James Ellroy: Visions of Noir

matthewsimonalexander:

A must for fans of James Ellroy’s work…

Originally posted on English Postgraduates:

‘James Ellroy: Visions of Noir’, 2nd July 2015, will be held at the University of Liverpool and sponsored by the Department of English. This conference will examine Ellroy’s influence on the genre, his inspirations as a writer and his achievements in forging an idiosyncratic and unique style. We seek to foster an interdisciplinary approach in order to explore subjects such as Ellroy’s reinterpretation of the history of Los Angeles and the United States, as well as the connections between genre fiction and cinema through film noir. Our keynote speaker is journalist and critic Woody Haut, who has written on how Ellroy’s work has led to a reassessment of crime fiction as ‘at its most subversive not when it retreats into the confines of the genre, but when it stretches its narrative boundaries and rules regarding subject, style and plot.’ His works include Neon Noir: Contemporary American Crime Fiction (1999)…

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Walter Mosley Event – 2nd July

matthewsimonalexander:

A great event to attend for anyone interested in crime fiction…

Originally posted on English Postgraduates:

Walter Mosley heads to the city from New York for a rare UK appearance. Hosted by Writing on the Wall, the event will explore a shared literary heritage and transatlantic experiences of race, class and equality. Walter Mosley is one of the most versatile and admired writers in America today. He is the author of more than 43 critically acclaimed books, including the major best selling mystery series featuring Easy Rawlins and Devil in a Blue Dress. His work has been translated into 23 languages and includes literary fiction, science fiction, political monographs, and a young adult novel. He is the winner of numerous awards, including an O. Henry Award, a Grammy and PEN America’s Lifetime Achievement Award. Click the image below for a link to ticket sales for this event.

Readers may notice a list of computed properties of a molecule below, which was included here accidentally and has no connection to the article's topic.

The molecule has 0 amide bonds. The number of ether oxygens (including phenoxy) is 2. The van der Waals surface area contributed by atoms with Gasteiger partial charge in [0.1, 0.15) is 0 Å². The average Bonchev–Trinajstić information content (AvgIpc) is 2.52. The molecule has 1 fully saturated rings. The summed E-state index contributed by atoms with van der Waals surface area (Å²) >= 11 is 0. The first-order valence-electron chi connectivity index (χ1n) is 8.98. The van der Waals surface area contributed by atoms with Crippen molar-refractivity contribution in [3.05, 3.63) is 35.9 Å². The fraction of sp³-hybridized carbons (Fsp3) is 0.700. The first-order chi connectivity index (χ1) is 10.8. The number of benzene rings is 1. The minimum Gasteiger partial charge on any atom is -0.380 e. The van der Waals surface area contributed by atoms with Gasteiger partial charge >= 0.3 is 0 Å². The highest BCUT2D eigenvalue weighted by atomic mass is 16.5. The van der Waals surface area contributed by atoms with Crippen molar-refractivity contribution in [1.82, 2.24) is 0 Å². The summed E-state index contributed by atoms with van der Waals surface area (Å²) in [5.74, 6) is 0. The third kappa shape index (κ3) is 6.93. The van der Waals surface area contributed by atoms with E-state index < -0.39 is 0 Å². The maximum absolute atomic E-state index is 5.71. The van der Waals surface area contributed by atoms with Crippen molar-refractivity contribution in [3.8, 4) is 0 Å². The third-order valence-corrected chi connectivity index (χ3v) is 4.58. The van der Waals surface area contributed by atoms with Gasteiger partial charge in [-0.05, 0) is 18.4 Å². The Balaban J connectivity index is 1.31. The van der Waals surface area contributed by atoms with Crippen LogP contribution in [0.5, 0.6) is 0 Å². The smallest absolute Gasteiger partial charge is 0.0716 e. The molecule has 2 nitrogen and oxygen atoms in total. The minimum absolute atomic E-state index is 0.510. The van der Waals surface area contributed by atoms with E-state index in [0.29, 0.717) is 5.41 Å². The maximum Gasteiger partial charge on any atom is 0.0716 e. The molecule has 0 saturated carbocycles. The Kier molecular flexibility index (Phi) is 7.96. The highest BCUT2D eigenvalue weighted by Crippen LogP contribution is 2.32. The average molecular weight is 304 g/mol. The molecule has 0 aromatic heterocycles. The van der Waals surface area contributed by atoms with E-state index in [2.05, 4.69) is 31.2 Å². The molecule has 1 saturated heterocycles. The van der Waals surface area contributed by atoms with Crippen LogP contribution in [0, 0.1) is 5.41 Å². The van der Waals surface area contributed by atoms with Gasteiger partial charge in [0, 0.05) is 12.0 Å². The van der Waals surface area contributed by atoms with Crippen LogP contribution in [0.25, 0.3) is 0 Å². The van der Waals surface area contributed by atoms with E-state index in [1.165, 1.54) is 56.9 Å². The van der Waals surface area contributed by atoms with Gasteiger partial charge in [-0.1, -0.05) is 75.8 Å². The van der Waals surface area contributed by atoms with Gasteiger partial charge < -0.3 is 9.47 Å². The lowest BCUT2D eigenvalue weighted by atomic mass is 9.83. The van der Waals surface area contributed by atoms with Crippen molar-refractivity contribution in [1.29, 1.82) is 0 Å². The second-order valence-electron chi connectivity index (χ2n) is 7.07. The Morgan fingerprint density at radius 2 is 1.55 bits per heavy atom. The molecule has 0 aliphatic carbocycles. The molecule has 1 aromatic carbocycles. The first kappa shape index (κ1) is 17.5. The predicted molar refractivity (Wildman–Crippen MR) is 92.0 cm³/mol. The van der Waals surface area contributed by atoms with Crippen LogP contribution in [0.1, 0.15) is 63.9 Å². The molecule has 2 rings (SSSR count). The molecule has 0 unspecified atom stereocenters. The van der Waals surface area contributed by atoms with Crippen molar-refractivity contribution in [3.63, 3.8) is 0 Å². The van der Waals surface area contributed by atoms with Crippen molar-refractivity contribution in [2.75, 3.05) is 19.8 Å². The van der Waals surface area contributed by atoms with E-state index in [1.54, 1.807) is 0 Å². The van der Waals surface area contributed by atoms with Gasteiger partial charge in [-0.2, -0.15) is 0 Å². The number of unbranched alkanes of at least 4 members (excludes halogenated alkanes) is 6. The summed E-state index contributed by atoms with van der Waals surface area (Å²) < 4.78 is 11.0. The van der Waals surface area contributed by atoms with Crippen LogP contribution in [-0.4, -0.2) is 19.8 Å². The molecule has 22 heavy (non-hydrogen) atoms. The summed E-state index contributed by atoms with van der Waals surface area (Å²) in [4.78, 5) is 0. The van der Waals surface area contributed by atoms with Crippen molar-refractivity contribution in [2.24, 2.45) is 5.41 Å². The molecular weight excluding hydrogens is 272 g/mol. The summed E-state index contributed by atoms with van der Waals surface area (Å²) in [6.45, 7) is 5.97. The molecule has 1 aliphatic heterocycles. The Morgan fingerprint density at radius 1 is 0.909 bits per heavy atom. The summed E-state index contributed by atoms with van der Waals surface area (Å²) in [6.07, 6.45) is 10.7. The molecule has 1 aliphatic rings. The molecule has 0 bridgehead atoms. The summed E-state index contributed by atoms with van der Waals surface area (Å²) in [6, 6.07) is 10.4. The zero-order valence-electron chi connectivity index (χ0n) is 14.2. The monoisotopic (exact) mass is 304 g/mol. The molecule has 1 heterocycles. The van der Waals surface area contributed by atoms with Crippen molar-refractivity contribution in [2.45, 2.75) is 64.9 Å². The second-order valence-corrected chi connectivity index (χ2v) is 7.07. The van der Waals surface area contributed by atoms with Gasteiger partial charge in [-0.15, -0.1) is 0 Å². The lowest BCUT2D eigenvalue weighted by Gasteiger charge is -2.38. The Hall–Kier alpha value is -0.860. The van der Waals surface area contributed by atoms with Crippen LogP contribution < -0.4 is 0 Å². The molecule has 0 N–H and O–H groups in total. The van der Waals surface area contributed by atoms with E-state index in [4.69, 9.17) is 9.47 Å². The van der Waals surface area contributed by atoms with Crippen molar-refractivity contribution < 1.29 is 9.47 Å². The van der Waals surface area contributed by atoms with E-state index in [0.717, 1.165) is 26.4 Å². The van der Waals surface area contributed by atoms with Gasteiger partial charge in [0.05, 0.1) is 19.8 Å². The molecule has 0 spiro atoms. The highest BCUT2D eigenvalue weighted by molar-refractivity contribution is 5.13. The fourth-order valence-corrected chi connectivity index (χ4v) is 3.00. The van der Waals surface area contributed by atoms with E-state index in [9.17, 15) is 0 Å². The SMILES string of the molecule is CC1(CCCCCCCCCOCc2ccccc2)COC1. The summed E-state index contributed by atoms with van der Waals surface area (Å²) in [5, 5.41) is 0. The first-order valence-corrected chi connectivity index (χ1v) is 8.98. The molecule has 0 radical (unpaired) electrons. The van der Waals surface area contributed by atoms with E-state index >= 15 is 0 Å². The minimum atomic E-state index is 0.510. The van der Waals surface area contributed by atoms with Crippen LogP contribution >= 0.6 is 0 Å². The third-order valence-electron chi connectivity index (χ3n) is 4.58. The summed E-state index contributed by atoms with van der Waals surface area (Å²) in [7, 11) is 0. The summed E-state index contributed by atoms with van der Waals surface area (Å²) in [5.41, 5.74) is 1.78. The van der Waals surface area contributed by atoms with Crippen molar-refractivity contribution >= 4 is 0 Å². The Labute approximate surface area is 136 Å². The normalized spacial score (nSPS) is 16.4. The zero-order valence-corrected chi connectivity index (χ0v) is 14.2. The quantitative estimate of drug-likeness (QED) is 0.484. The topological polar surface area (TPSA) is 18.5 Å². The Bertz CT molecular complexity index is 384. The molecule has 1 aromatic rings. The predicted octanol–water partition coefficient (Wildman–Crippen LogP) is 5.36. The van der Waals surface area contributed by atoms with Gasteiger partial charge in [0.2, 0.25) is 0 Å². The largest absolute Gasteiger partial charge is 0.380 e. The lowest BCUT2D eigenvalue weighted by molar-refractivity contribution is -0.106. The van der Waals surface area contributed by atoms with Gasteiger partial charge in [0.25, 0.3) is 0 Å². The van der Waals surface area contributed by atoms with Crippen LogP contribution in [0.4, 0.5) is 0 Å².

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Madeline Heneghan Co- Director, Writing on the Wall says:
‘It’s a real coup to have such an iconic…

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Top-Knots, DFW, Men’s Fashion

A radio interview with David Foster Wallace’s sister, Amy, hears her tell of DFW wearing his hair in a top-knot and being discouraged to do so by his family, sensitively, so as not to hurt his feelings. Amy’s explanation of why DFW should not be wearing his hair in a top-knot was that it’s kind of the thing that little girls do – I’m paraphrasing here – and that the reason the family had to be so sensitive about breaking this news to him was that he had a problem with feeling that he wasn’t ‘masculine’ enough. But DFW was obviously rocking this look at a time when others weren’t – and fair play to him for that. Doing anything that makes you stand out is kind of tough, and wearing a top-knot sometime in the 80s, I’m guessing from Amy’s recollections, must have been a pretty hard look to pull off for a guy from the Mid-West. Fair enough, you might say, but, what of the current surge in top-knot wearing?tumblr_mwypodYTTl1s968ago1_1280

The current trend for top-knot wearing is interesting, and controversial. It doesn’t always work, but don’t knock a person for trying. Anyhoo, here are a couple of links to do with men wearing top-knots – although the New York The AWL feature has lots of pictures of ones worn at the back of the head – surely not a top-knot by its very definition (a top-knot should be worn above the occipital bone, and preferably above the recession, IM humble O).


EL FIN DE SEMANA DE ANÍBAL ZAZO

matthewsimonalexander:

Me gusta el blog de este tipo – que es un tipo fresco!

Originally posted on VIAJES AL FONDO DEL ALSA:

Aníbal Zazo Rodiles se levanta un poco más tarde de lo habitual este sábado 23 de mayo de 2015. Sabe que la noche anterior quizá se hubiese tomado un par de Seagram’s con cola más de la cuenta, pero le da igual, hoy tiene lugar el primero de los tres acontecimientos importantes que se van a producir en su vida este fin de semana, el Festival de Eurovisión, y es feliz. Ha quedado con sus dos amigos del alma (bueno, para ser exactos, sus dos únicos amigos, Rubén y Milio) para verlo esta noche en su casa. Ya tiene todo preparado, bebida, comida, la App de Eurovisión descargada en su iPhone 6. Se siente esperanzado, siente que Edurne va a hacer algo muy grande 00 eDURNEpor España, que, ¡que hostias!, es la novia de David De Gea, ese porterazo que pertenece al Manchester United, pero que en breve estará defendiendo el…